So the Mayans were wrong…but it’s not the end of the world, because now there’s a chance to see what we – and, for the first time you – thought were the best (and the worst) releases of the past year!
Overall it’s been a mixed bag for releases: the Blu-ray format, still growing last year, has pretty much become the standard for home video releases now, with the blip of home 3D having come along with much fanfare two years ago but finding it much harder to sustain since. Indeed, at the most recent Consumer Electronic Shows in Las Vegas, there was a complete turnaround in the number of manufacturers who were not showing off any new technological improvements along those lines, with the latest CES pretty much predicting that home 3D is dead in the water.
Is it a surprise? What with having upgraded our TVs to stereo sets, then widescreens, then flatscreens, and through the migration to HD and the slow swapping of our VHS machines to DVD and now Blu-ray, is it any wonder, especially in an economic downturn, that the latest fad hasn’t caught on? In theaters, 3D continues to survive, but mostly as a marketing gimmick where even the biggest new releases such as The Hobbit could only command a roughly 50% audience choice of 3D screens against the regular – and again cheaper – regular presentation, which arguably offered a brighter, sharper image at 48fps or not.
Disney, despite surprise success with a 3D reissue of The Lion King in 2011, found that perhaps that was simply down to a really good movie making it back to the big screen…and not because the animation was suddenly more layered. Later reissues for Beauty And The Beast, Finding Nemo and Monsters, Inc. support this: none of them made particularly big splashes at the box-office, audiences perhaps now wise to these updates being nothing more than promotional releases for the BD-3D combo packs coming to homes around one month later (and, in Beauty’s very odd case, following the home 3D release several months before).
It’s telling that some of the biggest films at the box-office at the moment, such as the excellent return to form for 007 in Skyfall and, whatever its merits (or not), the musical Les Miserables, are not presented in three dimensions, their stories and production values carrying the films quite nicely, thank-you, without gimmicky bells and whistles attached. Family fare – especially natively rendered CG movies – perhaps benefit best from the format, but even here the takings suggest a move away from the added cost from families on a big movie night outing.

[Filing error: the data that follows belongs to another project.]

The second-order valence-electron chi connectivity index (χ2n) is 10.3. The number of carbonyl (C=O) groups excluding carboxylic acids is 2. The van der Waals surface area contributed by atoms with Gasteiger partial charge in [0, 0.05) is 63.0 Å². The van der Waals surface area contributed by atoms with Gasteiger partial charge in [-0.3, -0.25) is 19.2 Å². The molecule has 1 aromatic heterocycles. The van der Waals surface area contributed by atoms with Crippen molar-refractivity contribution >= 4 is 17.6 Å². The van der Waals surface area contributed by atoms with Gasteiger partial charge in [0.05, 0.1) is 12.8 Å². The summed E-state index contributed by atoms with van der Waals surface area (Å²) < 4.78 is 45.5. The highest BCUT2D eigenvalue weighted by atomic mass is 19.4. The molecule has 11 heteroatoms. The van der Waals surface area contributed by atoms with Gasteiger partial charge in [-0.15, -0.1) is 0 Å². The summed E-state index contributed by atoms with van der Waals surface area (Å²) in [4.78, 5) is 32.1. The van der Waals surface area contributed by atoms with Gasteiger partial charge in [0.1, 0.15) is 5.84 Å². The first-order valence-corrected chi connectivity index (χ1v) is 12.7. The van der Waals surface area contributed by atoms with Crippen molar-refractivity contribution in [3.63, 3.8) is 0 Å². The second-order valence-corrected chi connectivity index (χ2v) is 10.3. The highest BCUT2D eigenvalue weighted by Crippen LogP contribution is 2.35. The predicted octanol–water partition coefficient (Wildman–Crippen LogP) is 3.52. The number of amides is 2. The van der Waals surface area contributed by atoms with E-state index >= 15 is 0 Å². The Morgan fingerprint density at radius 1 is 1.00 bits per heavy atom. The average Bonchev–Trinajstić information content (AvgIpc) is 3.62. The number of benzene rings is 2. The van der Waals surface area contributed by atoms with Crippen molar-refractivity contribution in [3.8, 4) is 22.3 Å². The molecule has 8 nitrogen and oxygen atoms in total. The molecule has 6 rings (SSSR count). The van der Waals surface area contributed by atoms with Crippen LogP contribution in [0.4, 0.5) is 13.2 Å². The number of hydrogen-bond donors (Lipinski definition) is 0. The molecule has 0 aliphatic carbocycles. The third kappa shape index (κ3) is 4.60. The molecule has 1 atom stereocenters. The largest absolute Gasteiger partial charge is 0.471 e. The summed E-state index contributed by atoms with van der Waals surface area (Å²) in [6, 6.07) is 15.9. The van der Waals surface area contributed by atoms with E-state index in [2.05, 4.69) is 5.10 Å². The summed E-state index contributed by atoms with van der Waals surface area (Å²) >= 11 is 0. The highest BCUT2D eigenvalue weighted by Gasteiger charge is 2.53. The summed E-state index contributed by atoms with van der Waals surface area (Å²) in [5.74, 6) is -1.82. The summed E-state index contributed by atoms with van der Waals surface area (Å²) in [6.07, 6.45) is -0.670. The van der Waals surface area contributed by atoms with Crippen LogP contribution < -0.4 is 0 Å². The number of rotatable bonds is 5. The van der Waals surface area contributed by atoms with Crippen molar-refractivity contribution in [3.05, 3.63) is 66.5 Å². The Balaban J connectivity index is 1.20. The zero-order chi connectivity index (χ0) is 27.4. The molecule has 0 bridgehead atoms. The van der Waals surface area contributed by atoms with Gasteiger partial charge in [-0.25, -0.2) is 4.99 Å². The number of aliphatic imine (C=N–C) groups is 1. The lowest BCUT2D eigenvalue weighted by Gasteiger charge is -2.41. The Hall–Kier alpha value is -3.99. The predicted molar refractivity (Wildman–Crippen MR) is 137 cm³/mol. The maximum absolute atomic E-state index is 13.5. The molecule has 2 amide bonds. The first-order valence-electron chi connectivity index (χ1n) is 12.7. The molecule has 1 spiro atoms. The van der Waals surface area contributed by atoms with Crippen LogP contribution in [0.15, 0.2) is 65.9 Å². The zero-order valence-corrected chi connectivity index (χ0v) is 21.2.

So it’s in the home that we find all the really good stuff this year, from a plethora of hi-def catalog updates from the major studios, to the release of new movies that surprised us with their classic, and classy, charm. But there were disappointments, too…and more of them that we’d particularly care for at a time when it seems there’s a last push for Blu-ray before everything (uh-oh!) turns digital and packaged media goes the way of the Dodo. We’re not there yet, and as long as the studios keep producing the good we collectors will collect them, which brings us, without further ado, to…
1. Looney Tunes Platinum Collection: Volume 2
Warner Home Video (October 16 2012)
3 Blu-ray Discs, 365 mins plus supplements, $45
Despite a smaller, less elaborate packaging as opposed to the initial volume’s “ultimate” (but, ultimately, redundantly overdone) collector’s set, the Looney Tunes gang win out again this year. It’s true that these are largely a repeat of what many die-hard fans might already have in their Golden Collection DVDs, but no-one else is doing classic short-form animation on Blu-ray like Warners is at the moment, and all these kinds of releases should be supported if we want to see more! Here you also get the pick of previous supplemental material and several fresh enticements, including new HD documentaries on Leon Schlesinger and Tex Avery, plus a vintage Avery profile that’s worth owning the set for on its own. We sincerely hope this is not all, folks!
2. The Beatles’ Yellow Submarine
Apple/EMI/Capitol (June 5 2012)
Single Blu-ray, 89 mins plus supplements, $35
Rumors of Robert Zemeckis’ motion-capture remake be gone – here’s the original looking like never before! After MGM’s non-16:9, degraded film print DVD from several years ago, Yellow Submarine was given a fresh lick of paint in the form of an all-new frame-by-frame digital restoration that brought the faded colors back to life without the side-effects of DVNR, reinserted the Hey Bulldog scene right where it always should have been, and gave the music a punch by way of a super-separated new DTS mix! The slight, slight gate weave inherent in the original element could and should have been eliminated, but it was a small concern: the rest of the package, including a deluxe sleeve with collectibles including a note from fan John Lasseter, was nostalgia wrapped up perfectly!
3. Cinderella: Diamond Edition
Walt Disney Home Entertainment (October 2 2012)
Blu-ray and DVD set, 74 mins plus supplements, $40
The much-derided Platinum Collection DVD set didn’t exactly set a high bar for the Blu-ray to jump, so anything was likely to feel more substantial than that earlier offering, but we weren’t expecting the jump to be as satisfying as it was. Offered in two Blu-ray configurations (a BD/DVD Combo and a more expensive BD/DVD/Digital Copy pack), it was the simpler two-disc set that better matched previous Diamond Edition cover art, with the extras the same across both editions, including a new animated/live-action short that, while fluffy puff, indicated some thought and care had gone into the overall package. Some previous supplements were missed, but included was the new Tangled short and a wounderous restoration for the feature. Not perfect, but near…